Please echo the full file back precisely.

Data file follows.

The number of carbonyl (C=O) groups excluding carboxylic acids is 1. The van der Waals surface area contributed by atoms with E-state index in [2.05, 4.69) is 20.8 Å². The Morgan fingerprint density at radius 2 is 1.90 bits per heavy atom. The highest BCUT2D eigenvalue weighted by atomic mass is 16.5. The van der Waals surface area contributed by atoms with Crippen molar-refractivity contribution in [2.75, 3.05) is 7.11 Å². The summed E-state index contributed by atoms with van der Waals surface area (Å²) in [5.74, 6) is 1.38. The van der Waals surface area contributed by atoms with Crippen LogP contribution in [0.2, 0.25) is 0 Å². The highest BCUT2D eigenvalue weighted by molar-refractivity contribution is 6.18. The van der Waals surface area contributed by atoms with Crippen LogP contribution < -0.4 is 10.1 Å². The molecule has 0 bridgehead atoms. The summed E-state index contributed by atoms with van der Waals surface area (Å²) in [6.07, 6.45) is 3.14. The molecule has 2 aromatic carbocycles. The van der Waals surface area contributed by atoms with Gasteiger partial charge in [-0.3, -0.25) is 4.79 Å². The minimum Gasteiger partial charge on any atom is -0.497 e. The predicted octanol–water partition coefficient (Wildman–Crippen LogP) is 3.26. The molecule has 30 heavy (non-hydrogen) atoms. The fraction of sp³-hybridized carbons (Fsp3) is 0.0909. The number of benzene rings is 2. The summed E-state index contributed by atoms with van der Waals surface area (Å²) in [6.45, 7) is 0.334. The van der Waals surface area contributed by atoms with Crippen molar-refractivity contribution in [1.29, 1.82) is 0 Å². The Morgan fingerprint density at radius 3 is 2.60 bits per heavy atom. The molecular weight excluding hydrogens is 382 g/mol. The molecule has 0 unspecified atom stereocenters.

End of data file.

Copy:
The number of carbonyl (C=O) groups excluding carboxylic acids is 1. The van der Waals surface area contributed by atoms with E-state index in [2.05, 4.69) is 20.8 Å². The Morgan fingerprint density at radius 2 is 1.90 bits per heavy atom. The highest BCUT2D eigenvalue weighted by atomic mass is 16.5. The van der Waals surface area contributed by atoms with Crippen molar-refractivity contribution in [2.75, 3.05) is 7.11 Å². The summed E-state index contributed by atoms with van der Waals surface area (Å²) in [5.74, 6) is 1.38. The van der Waals surface area contributed by atoms with Crippen LogP contribution in [0.2, 0.25) is 0 Å². The highest BCUT2D eigenvalue weighted by molar-refractivity contribution is 6.18. The van der Waals surface area contributed by atoms with Crippen LogP contribution < -0.4 is 10.1 Å². The molecule has 0 bridgehead atoms. The summed E-state index contributed by atoms with van der Waals surface area (Å²) in [6.07, 6.45) is 3.14. The molecule has 2 aromatic carbocycles. The van der Waals surface area contributed by atoms with Gasteiger partial charge in [-0.3, -0.25) is 4.79 Å². The minimum Gasteiger partial charge on any atom is -0.497 e. The predicted octanol–water partition coefficient (Wildman–Crippen LogP) is 3.26. The molecule has 30 heavy (non-hydrogen) atoms. The fraction of sp³-hybridized carbons (Fsp3) is 0.0909. The number of benzene rings is 2. The summed E-state index contributed by atoms with van der Waals surface area (Å²) in [6.45, 7) is 0.334. The van der Waals surface area contributed by atoms with Crippen molar-refractivity contribution in [1.29, 1.82) is 0 Å². The Morgan fingerprint density at radius 3 is 2.60 bits per heavy atom. The molecular weight excluding hydrogens is 382 g/mol. The molecule has 0 unspecified atom stereocenters.